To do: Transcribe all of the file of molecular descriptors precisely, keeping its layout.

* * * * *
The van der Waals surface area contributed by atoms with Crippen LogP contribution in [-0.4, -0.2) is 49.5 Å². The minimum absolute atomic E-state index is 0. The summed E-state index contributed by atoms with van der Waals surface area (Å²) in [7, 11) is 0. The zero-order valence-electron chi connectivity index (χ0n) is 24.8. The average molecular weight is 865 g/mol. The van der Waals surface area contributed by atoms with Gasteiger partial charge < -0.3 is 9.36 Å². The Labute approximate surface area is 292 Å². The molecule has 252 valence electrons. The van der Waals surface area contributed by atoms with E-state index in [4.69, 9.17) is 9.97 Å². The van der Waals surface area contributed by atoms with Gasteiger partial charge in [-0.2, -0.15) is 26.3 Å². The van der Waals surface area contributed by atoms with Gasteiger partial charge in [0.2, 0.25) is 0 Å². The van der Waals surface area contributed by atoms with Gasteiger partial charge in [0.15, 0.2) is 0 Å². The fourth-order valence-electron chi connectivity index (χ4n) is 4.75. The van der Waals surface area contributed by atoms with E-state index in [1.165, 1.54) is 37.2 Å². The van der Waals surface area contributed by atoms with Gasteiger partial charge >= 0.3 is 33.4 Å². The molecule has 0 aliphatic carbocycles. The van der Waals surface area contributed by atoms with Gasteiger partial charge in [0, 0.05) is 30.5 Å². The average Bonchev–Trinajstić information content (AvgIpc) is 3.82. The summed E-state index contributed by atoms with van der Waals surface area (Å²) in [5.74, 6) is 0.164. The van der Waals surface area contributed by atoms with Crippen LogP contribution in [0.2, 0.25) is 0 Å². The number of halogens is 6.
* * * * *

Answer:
The van der Waals surface area contributed by atoms with Crippen LogP contribution in [-0.4, -0.2) is 49.5 Å². The minimum absolute atomic E-state index is 0. The summed E-state index contributed by atoms with van der Waals surface area (Å²) in [7, 11) is 0. The zero-order valence-electron chi connectivity index (χ0n) is 24.8. The average molecular weight is 865 g/mol. The van der Waals surface area contributed by atoms with Gasteiger partial charge < -0.3 is 9.36 Å². The Labute approximate surface area is 292 Å². The molecule has 252 valence electrons. The van der Waals surface area contributed by atoms with E-state index in [4.69, 9.17) is 9.97 Å². The van der Waals surface area contributed by atoms with Gasteiger partial charge in [-0.2, -0.15) is 26.3 Å². The van der Waals surface area contributed by atoms with Gasteiger partial charge in [0.2, 0.25) is 0 Å². The van der Waals surface area contributed by atoms with Gasteiger partial charge in [0.15, 0.2) is 0 Å². The fourth-order valence-electron chi connectivity index (χ4n) is 4.75. The van der Waals surface area contributed by atoms with E-state index in [1.165, 1.54) is 37.2 Å². The van der Waals surface area contributed by atoms with Gasteiger partial charge >= 0.3 is 33.4 Å². The molecule has 0 aliphatic carbocycles. The van der Waals surface area contributed by atoms with Gasteiger partial charge in [0, 0.05) is 30.5 Å². The average Bonchev–Trinajstić information content (AvgIpc) is 3.82. The summed E-state index contributed by atoms with van der Waals surface area (Å²) in [5.74, 6) is 0.164. The van der Waals surface area contributed by atoms with Crippen LogP contribution in [0.2, 0.25) is 0 Å². The number of halogens is 6.